Produced by Guest blogger
This is a guest post written by Jess Miller, a second-year BA (Hons) Media Production Student. Read about her experience in the Client & Audience unit – a chance for students to work with local businesses or charities.
In this unit, we gain real-world experience of what it is like to work with a client as part of a media “agency”. Each agency is made up of student groups, so you work closely with your peers. Within the group, we each assigned ourselves a role to highlight the areas of the project we were responsible for – looking to gain new skills or knowledge in an area we were not so familiar with or working on part of the project to work to our strengths.
Once our group was set, we were ready to meet our client. There was a range of different clients from local businesses to charity organisations – each assigned to a student “agency”. Generally, the clients had very few media products already attached to their brand, or they might not have the budget to hire a professional agency – this is exciting as there’s a high chance the work will be used in future campaigns or marketing.
- Get to know your client – to get familiar we visited our client’s base before we started filming. It provided very useful as we got a feel for the area, we took photos on the recce and spoke with the patrons we’d be interviewing too. Speaking with the patrons allowed us to build a friendly rapport. We also were able to gain first-hand insight into what our clients would like to see come from the project.
- Listen to your client’s needs – This is all about knowing your client, and their audience! For example, suggesting a TikTok account if the business’ clients are 60+ wouldn’t be effective to meet the project aims. The purpose here is to create something the client can use for their future marketing.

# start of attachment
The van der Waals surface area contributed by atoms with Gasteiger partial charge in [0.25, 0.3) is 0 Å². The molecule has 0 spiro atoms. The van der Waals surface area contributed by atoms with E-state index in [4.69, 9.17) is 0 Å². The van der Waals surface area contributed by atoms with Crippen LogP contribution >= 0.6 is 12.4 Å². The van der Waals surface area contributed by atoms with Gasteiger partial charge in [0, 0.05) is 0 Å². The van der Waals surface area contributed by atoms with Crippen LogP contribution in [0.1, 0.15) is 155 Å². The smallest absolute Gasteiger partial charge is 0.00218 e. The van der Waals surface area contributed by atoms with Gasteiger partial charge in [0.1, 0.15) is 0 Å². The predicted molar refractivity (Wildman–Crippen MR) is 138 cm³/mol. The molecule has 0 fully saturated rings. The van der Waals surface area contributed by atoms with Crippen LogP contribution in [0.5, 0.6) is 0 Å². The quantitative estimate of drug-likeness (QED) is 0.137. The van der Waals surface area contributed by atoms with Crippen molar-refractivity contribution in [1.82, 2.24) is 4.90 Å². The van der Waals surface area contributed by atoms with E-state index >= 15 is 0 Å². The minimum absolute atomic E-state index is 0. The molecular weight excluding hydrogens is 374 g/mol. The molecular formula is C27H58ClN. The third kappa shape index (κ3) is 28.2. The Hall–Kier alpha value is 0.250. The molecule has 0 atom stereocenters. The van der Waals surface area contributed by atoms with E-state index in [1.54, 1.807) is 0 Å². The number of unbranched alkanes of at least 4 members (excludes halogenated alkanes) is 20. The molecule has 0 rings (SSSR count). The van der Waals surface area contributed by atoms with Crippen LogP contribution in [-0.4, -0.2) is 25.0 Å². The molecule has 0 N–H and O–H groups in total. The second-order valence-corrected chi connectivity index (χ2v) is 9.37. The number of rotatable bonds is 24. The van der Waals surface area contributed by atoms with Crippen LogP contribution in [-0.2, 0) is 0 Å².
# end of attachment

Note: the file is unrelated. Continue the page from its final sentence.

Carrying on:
- Consider your group skills – working with people that have a mix of abilities and strengths in different areas allows you to learn from one another, choose a clear lead for each area and then your project has multiple “experts”.
- Read and re-read the brief – throughout the project, ensure you are regularly reading your initial brief from your clients. Ask yourself: are you fulfilling the client’s needs? Will this be effective in a real-life application?
- Keep in regular contact with your clients – understand from the offset how regular your clients want to be contacted about the project so that you can meet their expectations – are you meeting in person, via zoom, or everything via email? Either way, make sure you stick to this agreement. Hearing about the project can help make the client feel like they are being looked after through the process.
This unit was insightful and gave me practical, real-world experience – I hope you enjoy it just as much as I did and that these top tips help you on your way to success!